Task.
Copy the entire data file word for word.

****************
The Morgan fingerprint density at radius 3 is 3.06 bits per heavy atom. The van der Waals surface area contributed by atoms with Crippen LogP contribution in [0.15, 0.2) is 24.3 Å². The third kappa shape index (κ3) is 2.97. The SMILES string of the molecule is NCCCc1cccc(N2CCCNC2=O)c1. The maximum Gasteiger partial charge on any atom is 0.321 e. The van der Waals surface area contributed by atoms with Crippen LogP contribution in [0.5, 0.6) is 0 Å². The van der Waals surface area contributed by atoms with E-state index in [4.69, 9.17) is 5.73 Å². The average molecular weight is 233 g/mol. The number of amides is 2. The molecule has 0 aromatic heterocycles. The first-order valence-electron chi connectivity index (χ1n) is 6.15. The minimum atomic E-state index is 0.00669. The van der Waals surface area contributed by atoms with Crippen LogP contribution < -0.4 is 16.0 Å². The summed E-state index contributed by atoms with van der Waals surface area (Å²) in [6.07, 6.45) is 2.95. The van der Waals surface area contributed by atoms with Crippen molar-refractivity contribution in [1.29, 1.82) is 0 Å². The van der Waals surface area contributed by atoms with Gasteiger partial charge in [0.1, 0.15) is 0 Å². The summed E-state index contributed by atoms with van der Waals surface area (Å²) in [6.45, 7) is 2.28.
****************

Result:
The Morgan fingerprint density at radius 3 is 3.06 bits per heavy atom. The van der Waals surface area contributed by atoms with Crippen LogP contribution in [0.15, 0.2) is 24.3 Å². The third kappa shape index (κ3) is 2.97. The SMILES string of the molecule is NCCCc1cccc(N2CCCNC2=O)c1. The maximum Gasteiger partial charge on any atom is 0.321 e. The van der Waals surface area contributed by atoms with Crippen LogP contribution in [0.5, 0.6) is 0 Å². The van der Waals surface area contributed by atoms with E-state index in [4.69, 9.17) is 5.73 Å². The average molecular weight is 233 g/mol. The number of amides is 2. The molecule has 0 aromatic heterocycles. The first-order valence-electron chi connectivity index (χ1n) is 6.15. The minimum atomic E-state index is 0.00669. The van der Waals surface area contributed by atoms with Crippen LogP contribution < -0.4 is 16.0 Å². The summed E-state index contributed by atoms with van der Waals surface area (Å²) in [6.07, 6.45) is 2.95. The van der Waals surface area contributed by atoms with Crippen molar-refractivity contribution in [1.29, 1.82) is 0 Å². The van der Waals surface area contributed by atoms with Gasteiger partial charge in [0.1, 0.15) is 0 Å². The summed E-state index contributed by atoms with van der Waals surface area (Å²) in [6.45, 7) is 2.28.